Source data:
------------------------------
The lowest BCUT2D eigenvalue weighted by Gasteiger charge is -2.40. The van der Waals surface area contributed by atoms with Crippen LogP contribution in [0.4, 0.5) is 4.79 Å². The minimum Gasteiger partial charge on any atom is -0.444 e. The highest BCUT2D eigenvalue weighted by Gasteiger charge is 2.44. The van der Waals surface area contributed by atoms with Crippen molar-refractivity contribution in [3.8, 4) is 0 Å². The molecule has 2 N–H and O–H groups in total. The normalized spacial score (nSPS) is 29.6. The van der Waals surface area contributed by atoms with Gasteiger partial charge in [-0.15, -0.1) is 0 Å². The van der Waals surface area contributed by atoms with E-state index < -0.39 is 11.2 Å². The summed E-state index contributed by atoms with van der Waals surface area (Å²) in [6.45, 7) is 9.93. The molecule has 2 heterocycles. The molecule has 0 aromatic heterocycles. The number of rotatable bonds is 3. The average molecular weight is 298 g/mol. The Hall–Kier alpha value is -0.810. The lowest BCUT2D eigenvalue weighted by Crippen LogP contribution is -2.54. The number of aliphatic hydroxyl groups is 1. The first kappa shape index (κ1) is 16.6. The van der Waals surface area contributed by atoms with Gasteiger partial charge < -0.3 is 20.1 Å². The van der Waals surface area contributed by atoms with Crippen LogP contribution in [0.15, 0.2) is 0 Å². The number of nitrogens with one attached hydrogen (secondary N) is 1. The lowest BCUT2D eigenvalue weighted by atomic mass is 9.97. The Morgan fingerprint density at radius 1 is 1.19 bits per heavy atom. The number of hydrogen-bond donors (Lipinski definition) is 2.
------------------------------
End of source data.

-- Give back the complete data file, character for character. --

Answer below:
The lowest BCUT2D eigenvalue weighted by Gasteiger charge is -2.40. The van der Waals surface area contributed by atoms with Crippen LogP contribution in [0.4, 0.5) is 4.79 Å². The minimum Gasteiger partial charge on any atom is -0.444 e. The highest BCUT2D eigenvalue weighted by Gasteiger charge is 2.44. The van der Waals surface area contributed by atoms with Crippen molar-refractivity contribution in [3.8, 4) is 0 Å². The molecule has 2 N–H and O–H groups in total. The normalized spacial score (nSPS) is 29.6. The van der Waals surface area contributed by atoms with Gasteiger partial charge in [-0.15, -0.1) is 0 Å². The van der Waals surface area contributed by atoms with E-state index < -0.39 is 11.2 Å². The summed E-state index contributed by atoms with van der Waals surface area (Å²) in [6.45, 7) is 9.93. The molecule has 2 heterocycles. The molecule has 0 aromatic heterocycles. The number of rotatable bonds is 3. The average molecular weight is 298 g/mol. The Hall–Kier alpha value is -0.810. The lowest BCUT2D eigenvalue weighted by Crippen LogP contribution is -2.54. The number of aliphatic hydroxyl groups is 1. The first kappa shape index (κ1) is 16.6. The van der Waals surface area contributed by atoms with Gasteiger partial charge < -0.3 is 20.1 Å². The van der Waals surface area contributed by atoms with Crippen LogP contribution in [0.15, 0.2) is 0 Å². The number of nitrogens with one attached hydrogen (secondary N) is 1. The lowest BCUT2D eigenvalue weighted by atomic mass is 9.97. The Morgan fingerprint density at radius 1 is 1.19 bits per heavy atom. The number of hydrogen-bond donors (Lipinski definition) is 2.